That he didn’t do because no such taps exist and no such conversations between the Trumps and the Russian state ever happened. Period. Full stop.

To the contrary, the entire prolonged, ballyhooed, ever-expanding, leak-ridden, media-fueling Mueller investigation is designed to mortally wound Donald Trump and drive him from office. That is, to crush America First in its infancy and to obliterate even the crude and half-baked form in which it has emerged from the modest gray matter nested under the Orange Comb-Over.

In that mission, the Mueller witch-hunt has already succeeded. The Donald has become so punch drunk from its malicious and vicious assault that he has simply capitulated, and his tweet of the morning lets the cat fully out of the bag.

To wit, less than two weeks ago he was embracing the famous strategy of Senator George Aiken, who in the midst of LBJ’s insane invasion of Vietnam explained how to end that pointless war: “Declare victory and go home” said yesteryear’s profound statesman from Vermont.

That’s exactly what the Donald was doing when he declared victory over ISIS and announced that America would be going home from Syria, and did so without the approval of his Deep State minders.

So doing, it nearly made America First the policy of the land; it was a strident statement of the fact that the Doumas of the world may be human tragedies, but they are not threats to America’s security – nor are they the business of Washington’s war machine.

But the War Capital could not abide the thought, and this morning the Donald explained that he has now gotten his head “right”, after all.

Never said when an attack on Syria would take place. Could be very soon or not so soon at all! In any event, the United States, under my Administration, has done a great job of ridding the region of ISIS. Where is our “Thank you America?”

That wasn’t a statement about second thoughts on attacking Syria; it’s an expression of the rationale the Donald is preparing to use in order to camouflage his abject surrender to the War Party.

That is to say, the anti-ISIS mission is complete – so now on to saving the world from the Iranians and the Russians.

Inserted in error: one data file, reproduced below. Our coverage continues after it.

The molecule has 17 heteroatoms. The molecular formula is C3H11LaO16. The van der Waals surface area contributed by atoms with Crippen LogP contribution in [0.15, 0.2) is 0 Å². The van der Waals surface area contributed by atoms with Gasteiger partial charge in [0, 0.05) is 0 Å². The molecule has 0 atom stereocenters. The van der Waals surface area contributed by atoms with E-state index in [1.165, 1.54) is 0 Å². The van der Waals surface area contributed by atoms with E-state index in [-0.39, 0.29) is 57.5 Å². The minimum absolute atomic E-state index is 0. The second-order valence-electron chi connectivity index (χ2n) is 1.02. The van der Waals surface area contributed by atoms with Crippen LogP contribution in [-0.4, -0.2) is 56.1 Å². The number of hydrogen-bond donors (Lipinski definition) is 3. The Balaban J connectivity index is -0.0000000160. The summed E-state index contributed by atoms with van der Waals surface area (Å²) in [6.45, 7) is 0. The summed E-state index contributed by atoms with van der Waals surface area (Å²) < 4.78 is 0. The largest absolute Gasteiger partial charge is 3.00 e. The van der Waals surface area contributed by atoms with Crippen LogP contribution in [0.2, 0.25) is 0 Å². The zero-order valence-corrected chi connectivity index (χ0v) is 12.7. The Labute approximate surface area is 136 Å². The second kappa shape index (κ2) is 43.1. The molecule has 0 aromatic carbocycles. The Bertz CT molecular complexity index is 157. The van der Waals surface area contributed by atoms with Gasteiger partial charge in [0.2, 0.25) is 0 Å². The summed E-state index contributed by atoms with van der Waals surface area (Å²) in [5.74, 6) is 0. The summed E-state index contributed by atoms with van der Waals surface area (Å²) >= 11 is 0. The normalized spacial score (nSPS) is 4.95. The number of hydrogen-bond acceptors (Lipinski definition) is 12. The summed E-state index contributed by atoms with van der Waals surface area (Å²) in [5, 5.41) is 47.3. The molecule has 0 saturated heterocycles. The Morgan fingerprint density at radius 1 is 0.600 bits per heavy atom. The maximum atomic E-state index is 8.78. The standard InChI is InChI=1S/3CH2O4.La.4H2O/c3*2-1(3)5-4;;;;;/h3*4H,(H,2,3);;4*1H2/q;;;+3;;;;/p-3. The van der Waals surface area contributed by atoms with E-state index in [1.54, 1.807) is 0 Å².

Needless to say, bombing now vacant Syrian military installations to smithereens will not possibly accomplish that objective and will only make the risk of World War Three that much more palpable.

In fact, the surest way to get ISIS back is to destroy the Syrian government and thereby open the gates of Hell, as did Dubya back in 2003.

Either way, it’s Mueller’s War and the evil of it is near at hand.

https://www.zerohedge.com/news/2018-04-13/deep-state-closes-donald-part-2-muellers-war

Categories: Uncategorized

The Deep State Closes in on the Donald, Part 1

There Will Be War

by David Stockman

Contra Corner blog (April 11 2018)

Zero Hedge (April 12 2018)

Perhaps we have missed something: Like the possibility that the canyons of Wall Street are actually located on another planet several light years from earth!

Otherwise, how can you explain the equipoise of a stock market sitting at the tippy-top of a nine-year bubble expansion and confronted with the potential outbreak of World War Three?

Folks, like some alien abductors, the Deep State has taken the Donald hostage, and with ball-and-chain finality. Whatever pre-election predilection he had to challenge the Warfare State has apparently been completely liquidated.

Trump’s early AM tweet yesterday, in fact, embodies the words of a man who had more than a few screws loose when he took the oath, but under the relentless pounding of the Imperial City’s investigators, partisans, apparatchiks, and lynch-mob media has now gone stark raving mad. To wit:

… Russia vows to shoot down any and all missiles fired at Syria. Get ready Russia, because they will be coming, nice and new and “smart!” You shouldn’t be partners with a Gas Killing Animal who kills his people and enjoys it!

 

Yes, maybe Wall Street has figured out that the Donald is more bluster than bite. Yet when you consider the broader context and what the Russian side is now saying, it is just plain idiotic to own the S&P 500 at 24X [share price of 24 times earnings]. After all, earnings that have been going nowhere for the past three years (earnings per share have inched-up from $106 in September 2014 to $109 in December 2017), and now could be ambushed by a hot war accident in Syria that would rapidly escalate.

Indeed, did the robo-machines and boys and girls down in the casino not ponder the meaning of this message from the Kremlin? It does not leave much to the imagination:

#Russian ambassador in beirut : “If there is a strike by the Americans on #Syria , then … the missiles will be downed and even the sources from which the missiles were fired”, Zasypkin told Hezbollah’s al-Manar TV, speaking in Arabic.

 

Sure, the odds are quite high that the clever folks in the Pentagon will figure out how to keep the pending attack reasonably antiseptic. That is, they will bomb a whole bunch of places in Syria where the Russians and Iranians are not (after being warned); and also deploy stand-off submarine platforms to launch cruise missiles and high-flying stealth aircraft to drop smart bombs, thereby keeping American pilots and ships out of harm’s way.